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Saturday, September 25, 2021

What could being ‘Big in Beijing’ mean for Emma Raducanu?

Official messaging even got to work with her fondness, while on trips to visit her grandmother, for taking on the local professional table tennis players at the Shenyang Institute. It was that quirk, apparently, “which improved her abilities” in her chosen game as much as any other.

For those plotting Raducanu’s career this has huge commercial implications. For most of her contemporaries, the next stage in life is working out which university to go to. For her the immediate future is one in which she will require all of the skill inherent in picking up an A* in A-level maths this summer just to keep up with the zeroes appearing on her bank statement. Endorsements across the Chinese market can be enormously valuable. Personal appearances – when pandemic restrictions allow – would be particularly lucrative. Premier League clubs have long visited Shanghai and Beijing to play in pre-season friendlies. Imagine the value of Raducanu not only playing on one of the new show courts in the country but after the match addressing the crowd in their own tongue.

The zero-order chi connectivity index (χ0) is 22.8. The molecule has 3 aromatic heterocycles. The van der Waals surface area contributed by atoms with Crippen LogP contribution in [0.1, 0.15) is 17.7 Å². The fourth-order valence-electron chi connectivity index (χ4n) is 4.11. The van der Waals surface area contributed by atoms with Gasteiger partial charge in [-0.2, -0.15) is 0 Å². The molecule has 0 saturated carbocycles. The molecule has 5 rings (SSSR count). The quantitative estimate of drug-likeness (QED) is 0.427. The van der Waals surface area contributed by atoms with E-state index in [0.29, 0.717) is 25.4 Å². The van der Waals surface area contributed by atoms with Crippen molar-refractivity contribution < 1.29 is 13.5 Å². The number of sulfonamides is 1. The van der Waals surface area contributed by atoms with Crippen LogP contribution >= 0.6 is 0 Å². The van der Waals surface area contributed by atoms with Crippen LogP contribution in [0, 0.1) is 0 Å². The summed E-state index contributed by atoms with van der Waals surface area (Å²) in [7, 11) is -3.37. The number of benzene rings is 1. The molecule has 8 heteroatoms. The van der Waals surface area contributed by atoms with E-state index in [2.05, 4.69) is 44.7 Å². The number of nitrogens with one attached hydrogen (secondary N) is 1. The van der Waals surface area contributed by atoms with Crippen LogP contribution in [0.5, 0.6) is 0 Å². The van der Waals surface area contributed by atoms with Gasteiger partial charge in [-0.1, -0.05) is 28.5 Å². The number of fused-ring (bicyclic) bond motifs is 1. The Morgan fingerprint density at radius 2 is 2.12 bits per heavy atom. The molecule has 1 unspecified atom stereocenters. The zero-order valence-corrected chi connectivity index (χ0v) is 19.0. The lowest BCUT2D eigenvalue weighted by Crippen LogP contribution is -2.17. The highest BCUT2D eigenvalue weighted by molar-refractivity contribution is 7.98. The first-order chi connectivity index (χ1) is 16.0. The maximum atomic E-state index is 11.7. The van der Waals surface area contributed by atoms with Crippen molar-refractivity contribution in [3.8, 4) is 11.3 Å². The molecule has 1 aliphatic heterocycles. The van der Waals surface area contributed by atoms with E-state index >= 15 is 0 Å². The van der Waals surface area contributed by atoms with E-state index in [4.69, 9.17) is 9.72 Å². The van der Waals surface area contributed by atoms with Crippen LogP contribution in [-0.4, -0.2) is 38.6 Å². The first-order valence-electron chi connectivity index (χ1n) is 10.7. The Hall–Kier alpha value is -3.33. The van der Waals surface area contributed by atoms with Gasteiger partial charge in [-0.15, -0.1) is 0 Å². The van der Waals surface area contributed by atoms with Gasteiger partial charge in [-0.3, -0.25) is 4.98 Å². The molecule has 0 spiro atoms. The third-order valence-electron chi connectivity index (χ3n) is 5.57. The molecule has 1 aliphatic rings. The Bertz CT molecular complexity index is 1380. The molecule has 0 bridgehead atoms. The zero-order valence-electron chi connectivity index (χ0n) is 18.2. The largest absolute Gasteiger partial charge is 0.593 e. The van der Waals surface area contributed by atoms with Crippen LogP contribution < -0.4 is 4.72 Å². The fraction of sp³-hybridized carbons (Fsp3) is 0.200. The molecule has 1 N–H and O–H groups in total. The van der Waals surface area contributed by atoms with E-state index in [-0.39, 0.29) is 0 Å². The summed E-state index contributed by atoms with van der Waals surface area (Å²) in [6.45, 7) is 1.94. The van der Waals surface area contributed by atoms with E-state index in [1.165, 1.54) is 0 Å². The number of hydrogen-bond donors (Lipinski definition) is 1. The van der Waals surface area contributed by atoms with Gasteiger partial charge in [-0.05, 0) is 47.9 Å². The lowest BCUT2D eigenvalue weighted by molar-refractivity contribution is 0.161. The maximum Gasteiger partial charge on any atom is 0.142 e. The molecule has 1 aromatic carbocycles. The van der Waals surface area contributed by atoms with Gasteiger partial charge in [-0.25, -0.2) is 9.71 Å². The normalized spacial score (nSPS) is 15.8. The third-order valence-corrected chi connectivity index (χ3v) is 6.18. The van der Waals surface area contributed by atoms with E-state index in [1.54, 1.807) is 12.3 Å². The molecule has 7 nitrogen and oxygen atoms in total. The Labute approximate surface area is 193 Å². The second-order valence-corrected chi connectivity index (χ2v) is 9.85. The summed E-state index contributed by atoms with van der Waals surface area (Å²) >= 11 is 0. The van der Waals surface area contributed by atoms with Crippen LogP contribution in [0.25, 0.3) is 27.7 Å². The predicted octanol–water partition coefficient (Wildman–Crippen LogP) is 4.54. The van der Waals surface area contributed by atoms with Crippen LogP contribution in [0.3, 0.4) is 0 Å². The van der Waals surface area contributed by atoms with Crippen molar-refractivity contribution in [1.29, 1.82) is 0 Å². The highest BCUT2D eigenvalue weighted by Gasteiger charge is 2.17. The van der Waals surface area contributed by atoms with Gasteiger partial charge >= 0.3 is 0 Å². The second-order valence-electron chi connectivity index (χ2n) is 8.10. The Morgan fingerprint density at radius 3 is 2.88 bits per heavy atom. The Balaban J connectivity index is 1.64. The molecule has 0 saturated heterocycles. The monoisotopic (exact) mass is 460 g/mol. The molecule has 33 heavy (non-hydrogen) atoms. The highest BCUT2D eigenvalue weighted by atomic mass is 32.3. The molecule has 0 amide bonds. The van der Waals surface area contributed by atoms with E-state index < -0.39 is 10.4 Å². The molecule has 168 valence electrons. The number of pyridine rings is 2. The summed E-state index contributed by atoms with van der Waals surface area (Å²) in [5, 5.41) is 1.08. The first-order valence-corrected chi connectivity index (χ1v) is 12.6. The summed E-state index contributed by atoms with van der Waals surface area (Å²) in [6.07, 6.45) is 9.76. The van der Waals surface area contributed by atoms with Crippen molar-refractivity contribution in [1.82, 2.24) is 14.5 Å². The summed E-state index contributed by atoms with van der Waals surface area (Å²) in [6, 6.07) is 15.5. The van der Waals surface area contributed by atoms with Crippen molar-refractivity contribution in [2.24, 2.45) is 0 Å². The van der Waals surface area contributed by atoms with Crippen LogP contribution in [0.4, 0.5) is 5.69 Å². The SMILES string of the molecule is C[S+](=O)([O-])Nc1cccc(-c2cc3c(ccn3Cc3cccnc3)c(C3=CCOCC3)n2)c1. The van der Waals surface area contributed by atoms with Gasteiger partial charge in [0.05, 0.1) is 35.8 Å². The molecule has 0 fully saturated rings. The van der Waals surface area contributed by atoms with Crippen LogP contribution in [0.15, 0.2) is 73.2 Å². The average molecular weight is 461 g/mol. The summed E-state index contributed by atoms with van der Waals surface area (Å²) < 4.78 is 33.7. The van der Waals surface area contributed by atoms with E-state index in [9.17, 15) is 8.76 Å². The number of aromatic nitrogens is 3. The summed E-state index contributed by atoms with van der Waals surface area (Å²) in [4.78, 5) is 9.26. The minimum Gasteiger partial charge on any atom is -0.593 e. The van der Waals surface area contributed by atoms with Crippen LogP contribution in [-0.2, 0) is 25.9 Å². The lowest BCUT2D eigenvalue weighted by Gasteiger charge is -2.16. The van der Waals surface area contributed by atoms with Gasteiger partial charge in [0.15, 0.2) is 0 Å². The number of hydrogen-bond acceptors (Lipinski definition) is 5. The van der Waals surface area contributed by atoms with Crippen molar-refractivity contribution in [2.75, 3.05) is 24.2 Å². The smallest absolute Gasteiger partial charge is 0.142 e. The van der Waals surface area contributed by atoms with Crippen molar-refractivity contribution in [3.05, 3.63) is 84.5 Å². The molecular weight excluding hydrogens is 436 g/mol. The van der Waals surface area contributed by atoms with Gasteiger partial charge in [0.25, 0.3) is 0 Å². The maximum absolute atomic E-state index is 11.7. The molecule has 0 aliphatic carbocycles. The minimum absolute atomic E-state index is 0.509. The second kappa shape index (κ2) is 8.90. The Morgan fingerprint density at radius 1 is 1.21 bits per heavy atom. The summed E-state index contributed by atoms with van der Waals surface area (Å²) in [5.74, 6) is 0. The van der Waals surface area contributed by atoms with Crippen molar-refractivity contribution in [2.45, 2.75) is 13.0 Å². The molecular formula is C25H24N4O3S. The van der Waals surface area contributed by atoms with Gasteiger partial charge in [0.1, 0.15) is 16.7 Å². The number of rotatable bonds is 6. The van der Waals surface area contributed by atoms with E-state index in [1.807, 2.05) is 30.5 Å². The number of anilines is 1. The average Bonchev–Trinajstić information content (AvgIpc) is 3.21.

Such lucrative possibility does come with a price, however. When the former Arsenal footballer Mesut Özil tweeted his support for Uighurs in 2019, he was warned by his financial advisers he might be in danger of losing some endorsements. Well, that was one way of putting it. He was cancelled in the most extreme fashion, his avatar removed from video games, the two Chinese state broadcasters with rights to Premier League content refused to screen Arsenal matches and a search for his name on the internet brought up error messages.  

This has happened many times in the past to foreign celebrities from all industries. Even things said years ago can be archived up. This is happening right now to Canadian Chinese actor Simu Liu, who stars in Marvel’s latest blockbuster Shang Chi; the same happened to Chloé Zhao of Nomadland – both said unflattering things 5-10 years ago about China, and that was enough for censors to come down hard. Once you get famous, the censors and Chinese public start trawling for any moment you might have been critical about the regime.

From Naomi Osaka’s statements about mental health and LBGTQ rights to Novak Djokovic’s vaccine scepticism, tennis players have latterly become far more prepared to champion issues beyond the baseline. Raducanu’s cheery, happy-go-lucky countenance does not so far appear to have much interest in political controversy – which, Chadwick suggests, is probably allowing her financial advisers to sleep at night. When it comes to China, in order to succeed commercially, it is best to keep schtum.

Additional reporting by Sophia Yan and Wen Xu

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